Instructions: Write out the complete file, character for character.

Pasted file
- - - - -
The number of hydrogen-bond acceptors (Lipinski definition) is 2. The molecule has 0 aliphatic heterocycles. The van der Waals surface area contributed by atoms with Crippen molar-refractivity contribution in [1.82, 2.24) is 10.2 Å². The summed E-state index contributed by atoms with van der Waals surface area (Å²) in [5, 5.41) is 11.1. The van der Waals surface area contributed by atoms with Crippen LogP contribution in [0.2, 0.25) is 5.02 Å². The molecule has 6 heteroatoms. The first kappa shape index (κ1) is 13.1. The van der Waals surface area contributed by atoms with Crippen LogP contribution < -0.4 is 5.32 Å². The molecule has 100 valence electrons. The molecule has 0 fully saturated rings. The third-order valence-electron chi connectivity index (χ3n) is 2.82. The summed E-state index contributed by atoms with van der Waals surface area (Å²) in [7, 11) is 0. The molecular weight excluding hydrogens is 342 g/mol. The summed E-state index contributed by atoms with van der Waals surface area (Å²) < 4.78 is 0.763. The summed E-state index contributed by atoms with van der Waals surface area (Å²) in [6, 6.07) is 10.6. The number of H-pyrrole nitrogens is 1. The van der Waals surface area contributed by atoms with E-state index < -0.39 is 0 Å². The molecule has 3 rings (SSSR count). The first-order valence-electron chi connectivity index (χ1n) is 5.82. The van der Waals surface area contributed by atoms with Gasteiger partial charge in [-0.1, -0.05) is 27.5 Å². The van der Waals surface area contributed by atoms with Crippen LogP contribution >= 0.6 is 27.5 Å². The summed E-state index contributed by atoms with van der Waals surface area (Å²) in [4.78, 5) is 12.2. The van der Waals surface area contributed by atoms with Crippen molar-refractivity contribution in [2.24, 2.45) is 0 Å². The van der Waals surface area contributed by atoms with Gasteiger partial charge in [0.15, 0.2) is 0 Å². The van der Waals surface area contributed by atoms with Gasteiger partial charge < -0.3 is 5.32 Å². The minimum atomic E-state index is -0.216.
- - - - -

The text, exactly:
The number of hydrogen-bond acceptors (Lipinski definition) is 2. The molecule has 0 aliphatic heterocycles. The van der Waals surface area contributed by atoms with Crippen molar-refractivity contribution in [1.82, 2.24) is 10.2 Å². The summed E-state index contributed by atoms with van der Waals surface area (Å²) in [5, 5.41) is 11.1. The van der Waals surface area contributed by atoms with Crippen LogP contribution in [0.2, 0.25) is 5.02 Å². The molecule has 6 heteroatoms. The first kappa shape index (κ1) is 13.1. The van der Waals surface area contributed by atoms with Crippen LogP contribution < -0.4 is 5.32 Å². The molecule has 100 valence electrons. The molecule has 0 fully saturated rings. The third-order valence-electron chi connectivity index (χ3n) is 2.82. The summed E-state index contributed by atoms with van der Waals surface area (Å²) in [7, 11) is 0. The molecular weight excluding hydrogens is 342 g/mol. The summed E-state index contributed by atoms with van der Waals surface area (Å²) < 4.78 is 0.763. The summed E-state index contributed by atoms with van der Waals surface area (Å²) in [6, 6.07) is 10.6. The number of H-pyrrole nitrogens is 1. The van der Waals surface area contributed by atoms with E-state index < -0.39 is 0 Å². The molecule has 3 rings (SSSR count). The first-order valence-electron chi connectivity index (χ1n) is 5.82. The van der Waals surface area contributed by atoms with Gasteiger partial charge in [-0.1, -0.05) is 27.5 Å². The van der Waals surface area contributed by atoms with Crippen LogP contribution >= 0.6 is 27.5 Å². The summed E-state index contributed by atoms with van der Waals surface area (Å²) in [4.78, 5) is 12.2. The van der Waals surface area contributed by atoms with Crippen molar-refractivity contribution in [2.24, 2.45) is 0 Å². The van der Waals surface area contributed by atoms with Gasteiger partial charge in [0.15, 0.2) is 0 Å². The van der Waals surface area contributed by atoms with Gasteiger partial charge < -0.3 is 5.32 Å². The minimum atomic E-state index is -0.216.